Such proposals, aimed at redressing the domestic challenges the authors outline, seem like necessary but ultimately technical fixes to what is a more systemic problem. After all, Luce and Emmott do not envision a benign post-American world where rising powers create economic opportunities for all; theirs is a more Spenglerian view of civilizational decline. The irony of Trump’s early mismanagement is that it confirms that, for all the complaints of the post-Cold War era — America the hyperpower, the drone warrior, the red-line-ignorer — the thirst for U.S. leadership remains strong. When Merkel declared that Europe must now take its fate into its own hands, there was apprehension, not triumphalism, in the statement. America long ago decided it would not be the world’s policeman, but becoming its disaffected loner is no solution, either.
“Trump has made it clear the post-war US-led global order is history. But what will replace it?” Luce asks. He has little faith in the Chinese leadership, and he argues that Vladimir Putin’s Russia simply wants to foster division among potential rivals. Absent the United States, we are left with an odd circumstance: The nations that share Western values are not strong enough to lead, while the ones that might be strong enough do not share Western values. “Some fear that China is the coming power,” Luce writes. “But chaos, not China, is likelier to take America’s place.”
Could new leadership in the United States begin to repair the increasing frailty of the West, especially if Trump’s politics of resentment fails to deliver? “It is comforting to assume, as many do, that the US system will simply revert to pre-Trump mode,” Luce cautions. “The chances are at least as great that Trump will be able to pin the blame on elites, foreigners, Islam, minorities, unelected judges and other handy saboteurs. That is how populists operate.”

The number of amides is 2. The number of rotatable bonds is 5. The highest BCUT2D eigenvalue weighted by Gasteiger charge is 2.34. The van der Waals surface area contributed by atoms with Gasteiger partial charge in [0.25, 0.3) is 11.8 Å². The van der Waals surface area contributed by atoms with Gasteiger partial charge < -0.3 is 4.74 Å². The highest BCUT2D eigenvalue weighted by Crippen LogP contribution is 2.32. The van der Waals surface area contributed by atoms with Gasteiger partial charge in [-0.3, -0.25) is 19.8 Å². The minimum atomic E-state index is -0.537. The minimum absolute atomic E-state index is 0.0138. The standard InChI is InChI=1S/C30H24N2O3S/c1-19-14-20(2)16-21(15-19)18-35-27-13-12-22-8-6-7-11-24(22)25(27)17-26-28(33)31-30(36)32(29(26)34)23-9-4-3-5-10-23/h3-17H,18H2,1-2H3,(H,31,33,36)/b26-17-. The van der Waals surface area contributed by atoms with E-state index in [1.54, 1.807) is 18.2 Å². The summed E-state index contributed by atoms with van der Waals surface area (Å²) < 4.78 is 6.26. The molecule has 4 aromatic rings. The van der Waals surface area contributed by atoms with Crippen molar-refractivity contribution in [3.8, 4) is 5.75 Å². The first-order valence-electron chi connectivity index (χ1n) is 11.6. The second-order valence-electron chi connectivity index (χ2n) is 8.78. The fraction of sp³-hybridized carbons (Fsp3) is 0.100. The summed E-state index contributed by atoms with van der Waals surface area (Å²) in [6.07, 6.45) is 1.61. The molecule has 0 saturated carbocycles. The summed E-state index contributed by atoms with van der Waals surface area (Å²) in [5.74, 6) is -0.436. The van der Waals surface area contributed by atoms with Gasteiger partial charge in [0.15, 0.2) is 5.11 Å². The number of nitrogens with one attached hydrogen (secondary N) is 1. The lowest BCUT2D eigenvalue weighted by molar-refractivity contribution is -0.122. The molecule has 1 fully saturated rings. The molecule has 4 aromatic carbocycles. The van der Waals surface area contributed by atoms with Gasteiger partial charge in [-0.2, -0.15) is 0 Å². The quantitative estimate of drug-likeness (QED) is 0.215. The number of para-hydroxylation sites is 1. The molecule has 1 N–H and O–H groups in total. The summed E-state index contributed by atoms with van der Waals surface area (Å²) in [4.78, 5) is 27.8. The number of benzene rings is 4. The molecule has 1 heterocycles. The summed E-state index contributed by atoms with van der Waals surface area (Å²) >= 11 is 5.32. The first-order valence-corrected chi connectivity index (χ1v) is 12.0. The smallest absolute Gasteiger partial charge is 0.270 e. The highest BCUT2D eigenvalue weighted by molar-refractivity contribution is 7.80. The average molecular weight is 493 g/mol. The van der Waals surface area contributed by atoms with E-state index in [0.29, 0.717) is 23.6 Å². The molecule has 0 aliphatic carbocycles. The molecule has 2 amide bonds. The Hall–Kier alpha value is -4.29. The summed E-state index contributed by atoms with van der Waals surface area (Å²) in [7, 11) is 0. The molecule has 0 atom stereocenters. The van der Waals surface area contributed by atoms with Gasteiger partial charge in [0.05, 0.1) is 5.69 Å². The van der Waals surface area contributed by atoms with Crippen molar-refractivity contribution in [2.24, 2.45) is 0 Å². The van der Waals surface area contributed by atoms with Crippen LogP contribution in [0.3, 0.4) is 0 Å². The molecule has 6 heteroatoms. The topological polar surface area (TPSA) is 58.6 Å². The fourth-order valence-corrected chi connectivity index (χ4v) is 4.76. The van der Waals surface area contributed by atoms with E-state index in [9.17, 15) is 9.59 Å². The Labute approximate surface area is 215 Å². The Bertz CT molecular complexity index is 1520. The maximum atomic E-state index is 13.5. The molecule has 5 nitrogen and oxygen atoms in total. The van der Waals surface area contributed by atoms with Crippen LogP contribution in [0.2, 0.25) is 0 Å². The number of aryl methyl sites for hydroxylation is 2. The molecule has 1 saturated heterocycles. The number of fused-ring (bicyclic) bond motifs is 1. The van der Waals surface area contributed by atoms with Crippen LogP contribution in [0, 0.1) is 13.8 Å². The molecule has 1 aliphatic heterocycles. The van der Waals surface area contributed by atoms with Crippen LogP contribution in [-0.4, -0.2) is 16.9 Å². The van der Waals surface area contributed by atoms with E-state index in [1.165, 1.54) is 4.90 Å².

The damage Trump is inflicting on the norms of American democracy, on basic notions regarding truth, trust and discourse, is severe — and it’s not like things were heavenly before he took that down escalator into the netherworld of the 2016 campaign. So there’s more to worry about than China, Russia or North Korea, those “barbarians . . . at the West’s gates,” as Emmott calls them, with a doff of the pith helmet. The American president’s impact on the Western psyche will endure in some form no matter who comes next — and remember that what follows in Washington may not improve things. “Imagine how things would look with a competent and sophisticated white nationalist in the White House,” Luce writes in his final paragraph, just to make matters as depressing as possible.
Dean Acheson’s Pulitzer-winning memoir, “Present at the Creation,” chronicles the origins of those institutions and alliances that would guide the post-World War II order. These authors suggest that Acheson’s beginning is reaching an end. Luce believes that we are “present at the re-creation,” with Moscow and Beijing aiming to “rupture the West’s claim to universalism.” Emmott, more blunt, worries that we are “present at the destruction.”
Destruction feels too definitive, re-creation too vague. It’s more of a repudiation. After all, I’m not worried that Fukuyama was wrong that Western liberal democracy has become the ultimate ideal for human government. I’m worried that he was right but that nobody cares.